Storm brews as counties seek to control tea trade

A storm is brewing in the tea industry as a regional lobby for traders seeks to block counties from taking control of the multibillion shilling export business.

The East Africa Tea Trade Association (EATTA) has warned counties against the bid to manage and market their own produce, saying it goes against the Constitution.

The warning comes just days after the Murang’a County Assembly passed a Bill that hands Governor Mwangi wa Iria full control of the tea trade, breaking away from the norm where the Kenya Tea Development Agency (KTDA) handles that function.

Bomet has also drafted a Bill that if passed will hand the county government a similar role.

“The county officials are seeking to be legislators, regulators and aisers, and at the same time, want to undertake commercial activities that would put them in competition with electorate and create a potential conflict with the Competition Authority of Kenya Act,” said EATTA managing director Edward Mudibo.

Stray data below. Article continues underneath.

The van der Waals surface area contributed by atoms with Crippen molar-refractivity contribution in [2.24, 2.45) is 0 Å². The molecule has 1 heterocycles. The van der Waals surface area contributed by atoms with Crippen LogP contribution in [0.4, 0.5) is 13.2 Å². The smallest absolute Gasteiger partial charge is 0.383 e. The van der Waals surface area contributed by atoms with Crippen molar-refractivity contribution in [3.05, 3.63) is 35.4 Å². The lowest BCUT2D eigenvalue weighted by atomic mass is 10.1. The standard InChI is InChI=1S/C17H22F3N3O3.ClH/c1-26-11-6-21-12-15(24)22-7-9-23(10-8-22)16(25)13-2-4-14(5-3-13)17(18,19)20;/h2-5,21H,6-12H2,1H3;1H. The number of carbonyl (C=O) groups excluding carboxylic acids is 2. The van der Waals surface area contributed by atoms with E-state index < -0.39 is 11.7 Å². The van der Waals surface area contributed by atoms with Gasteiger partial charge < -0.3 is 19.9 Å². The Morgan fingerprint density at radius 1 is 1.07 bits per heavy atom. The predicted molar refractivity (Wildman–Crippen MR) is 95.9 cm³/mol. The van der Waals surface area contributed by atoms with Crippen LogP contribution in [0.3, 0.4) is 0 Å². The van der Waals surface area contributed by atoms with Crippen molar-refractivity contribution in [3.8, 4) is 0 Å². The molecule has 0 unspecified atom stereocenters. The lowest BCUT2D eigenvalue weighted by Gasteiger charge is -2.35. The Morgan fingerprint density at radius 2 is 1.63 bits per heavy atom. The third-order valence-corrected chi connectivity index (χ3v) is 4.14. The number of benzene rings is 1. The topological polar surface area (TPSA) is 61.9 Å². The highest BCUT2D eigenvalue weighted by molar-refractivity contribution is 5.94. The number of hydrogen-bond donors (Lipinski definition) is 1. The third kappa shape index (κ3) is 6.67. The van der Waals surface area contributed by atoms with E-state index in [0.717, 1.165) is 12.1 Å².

He warned of additional levies and taxes that could impoverish tea farmers if Murang’a County takes control of tea trade.

“The county is seeking to have a portion of the ad valorem levy in the name of agricultural cess yet that is what the tea industry has been seeking to be reduced or eliminated altogether,” he said.

Bomet County Tea Bill 2015 currently before its Assembly also seeks to liberalise tea business from KTDA. If assented to law by Governor Isaac Ruto, the proposed law would give more say to small-scale farmers.

Both Bills seeks to empower the county governments to form an agency to manage tea and control the operations of producers, brokers, buyers, warehousemen, packers and managing agents (like KTDA) with EATTA arguing that this has the potential of interfering with or stifling private business.

The Tea Regulations Licensing Condition 2(d), said Mr Mudibo, bars producers from owning or running brokerage companies.

He said that the EATTA trading rule number eight bars producers from acting as brokers in any purchase or sale between members in order to avert conflict of interest.

EATTA has 200 members drawn from 10 countries (Kenya, Uganda, Tanzania, Rwanda, Burundi Democratic Republic of Congo, Ethiopia, Malawi, Madagascar and Mozambique) all actively engaged in growing, buying, broking and warehousing of tea.